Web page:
May 20, 2011: Fitch (ratings agency) cut its rating for Greece’s bonds. Standard and Poors cut its outlook on Italy from “stable” to “negative”.
In addition, U.S. economic data had started to deteriorate by May 2011.
In essence, the May-August 2011 correction had 3 negative fundamental factors: U.S. macro economic deterioration, Europe worries (sovereign debt), and QE2 was set to expire. The debt ceiling fight was not a negative factor. Everyone knew that the debt ceiling fight wasn’t real. The S&P 500 often goes up during government shutdowns, because everyone knows that a government shutdown is just for show! A government shutdown is not a real concern.
June 13, 2011: Standard and Poors downgraded Greece’s debt again.
July 12, 2011: Moody’s (ratings agency) cut Ireland’s debt rating.
July 13, 2011: Fitch downgraded Greece’s debt again.
The S&P usually goes up during earnings season. However, even the second-half-of-July 2011 earnings season could not prevent the S&P from falling: it could only prevent the S&P from crashing. The instant Q2 2011 earnings season was over, the S&P started to crash.
Towards the end of July, Greece’s problems were mostly resolved because Europe agreed to a bailout package. Thus, Greece was no longer a concern to the financial markets. However, U.S. economic data was still deteriorating in July 2011.
During the last week of July, the S&P went down on debt ceiling fears. But Congress made a deal on July 31 regarding the debt ceiling. Nevertheless, the S&P still crashed during the first week of August.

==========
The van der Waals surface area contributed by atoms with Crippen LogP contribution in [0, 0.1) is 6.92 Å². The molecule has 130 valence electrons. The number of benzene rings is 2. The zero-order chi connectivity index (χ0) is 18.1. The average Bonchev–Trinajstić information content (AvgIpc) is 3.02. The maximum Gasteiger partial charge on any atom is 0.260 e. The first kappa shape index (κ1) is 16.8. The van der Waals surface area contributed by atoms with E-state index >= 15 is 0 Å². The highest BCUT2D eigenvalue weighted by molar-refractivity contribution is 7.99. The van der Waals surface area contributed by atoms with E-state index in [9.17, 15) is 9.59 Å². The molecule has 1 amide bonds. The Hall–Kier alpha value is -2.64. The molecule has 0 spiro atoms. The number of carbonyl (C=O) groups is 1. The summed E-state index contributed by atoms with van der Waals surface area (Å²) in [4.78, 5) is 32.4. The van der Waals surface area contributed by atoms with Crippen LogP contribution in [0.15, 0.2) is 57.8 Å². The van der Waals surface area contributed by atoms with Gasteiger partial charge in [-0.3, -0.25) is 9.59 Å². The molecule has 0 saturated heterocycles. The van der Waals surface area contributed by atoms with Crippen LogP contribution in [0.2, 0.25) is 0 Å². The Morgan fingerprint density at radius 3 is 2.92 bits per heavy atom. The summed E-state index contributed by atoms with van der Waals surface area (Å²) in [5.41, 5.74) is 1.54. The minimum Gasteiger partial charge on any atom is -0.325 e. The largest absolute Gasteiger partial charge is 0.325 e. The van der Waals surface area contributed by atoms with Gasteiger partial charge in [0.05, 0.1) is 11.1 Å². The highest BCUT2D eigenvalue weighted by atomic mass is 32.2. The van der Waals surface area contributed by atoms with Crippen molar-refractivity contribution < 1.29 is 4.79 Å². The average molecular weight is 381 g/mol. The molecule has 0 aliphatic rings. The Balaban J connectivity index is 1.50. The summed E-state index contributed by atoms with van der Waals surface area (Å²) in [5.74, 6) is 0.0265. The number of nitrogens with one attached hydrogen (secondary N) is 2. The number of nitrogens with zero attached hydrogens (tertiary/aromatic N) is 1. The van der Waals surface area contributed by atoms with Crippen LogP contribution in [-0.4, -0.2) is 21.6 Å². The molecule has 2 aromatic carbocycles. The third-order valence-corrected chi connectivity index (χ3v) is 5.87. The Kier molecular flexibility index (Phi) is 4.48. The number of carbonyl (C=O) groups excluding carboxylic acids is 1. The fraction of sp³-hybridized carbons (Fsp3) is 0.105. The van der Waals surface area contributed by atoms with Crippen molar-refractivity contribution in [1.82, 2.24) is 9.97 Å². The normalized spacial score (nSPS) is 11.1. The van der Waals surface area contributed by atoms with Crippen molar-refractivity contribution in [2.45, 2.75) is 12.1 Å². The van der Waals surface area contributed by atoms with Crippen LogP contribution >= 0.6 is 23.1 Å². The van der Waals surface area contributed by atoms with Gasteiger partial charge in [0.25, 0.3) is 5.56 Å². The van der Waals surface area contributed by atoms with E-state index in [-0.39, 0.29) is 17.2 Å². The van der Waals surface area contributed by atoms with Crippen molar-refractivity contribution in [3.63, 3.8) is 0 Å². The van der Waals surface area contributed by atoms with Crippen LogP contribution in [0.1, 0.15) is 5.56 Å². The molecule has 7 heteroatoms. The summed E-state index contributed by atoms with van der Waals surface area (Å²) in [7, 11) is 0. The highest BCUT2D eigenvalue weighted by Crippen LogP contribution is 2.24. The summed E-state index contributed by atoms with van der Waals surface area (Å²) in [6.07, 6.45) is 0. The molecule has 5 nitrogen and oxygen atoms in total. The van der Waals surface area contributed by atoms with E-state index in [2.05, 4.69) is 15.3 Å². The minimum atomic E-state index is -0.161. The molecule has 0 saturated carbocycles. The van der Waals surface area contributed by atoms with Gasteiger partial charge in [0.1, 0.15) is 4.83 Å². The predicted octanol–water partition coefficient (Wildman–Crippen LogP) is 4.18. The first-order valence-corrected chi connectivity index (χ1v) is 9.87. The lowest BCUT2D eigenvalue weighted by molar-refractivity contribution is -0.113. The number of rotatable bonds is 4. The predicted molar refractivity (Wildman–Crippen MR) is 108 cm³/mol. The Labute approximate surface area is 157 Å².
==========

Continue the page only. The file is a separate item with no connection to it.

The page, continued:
August 8, 2011: Standard and Poors downgraded U.S. debt. This added fuel to the fire, so the S&P crashed (again).
Throughout the August 2011 bottom, many investors and banks were predicting that the U.S. would enter into a recession. Even Warren Buffett went on CNBC to state that the U.S. economy had noticeably slowed down.
September 21, 2011: the Federal Reserve announced Operation Twist , which would convert $400 billion of the Fed’s near term Treasury notes to long term Treasury notes. This form of QE would essentially depress long term rates. The markets didn’t care, and sold off for another 1.5 weeks before ending the May-September 2011 big correction.
October 12, 2011: the Fed’s minutes show that the Fed is considering a new round of QE (QE3) in the future if Operation Twist doesn’t work.
Oct 27 2011: the EU agreed to expand its bailout fund (in case other PIGS need it), putting an end to the Euro fears. Oct 27 is the top before the S&P’s November 2011 61.8% retracement.
November 1, 2011: Greece announced that it would hold a referendum on whether or not to accept the EU’s bailout package. Beggars can’t be choosers, but apparently Greece didn’t understand this point. Greece very quickly voted to accept the bailout.
Throughout November 2011, there were a bunch of other meaningless fears about Europe’s problems. Some investors feared that Italy would need a bailout too. Others feared that Europe’s problems would be contagious and affect U.S. banks. These were all just bullshit excuses and noises.
The good news is that by November 2011, U.S. economic data had clearly improved.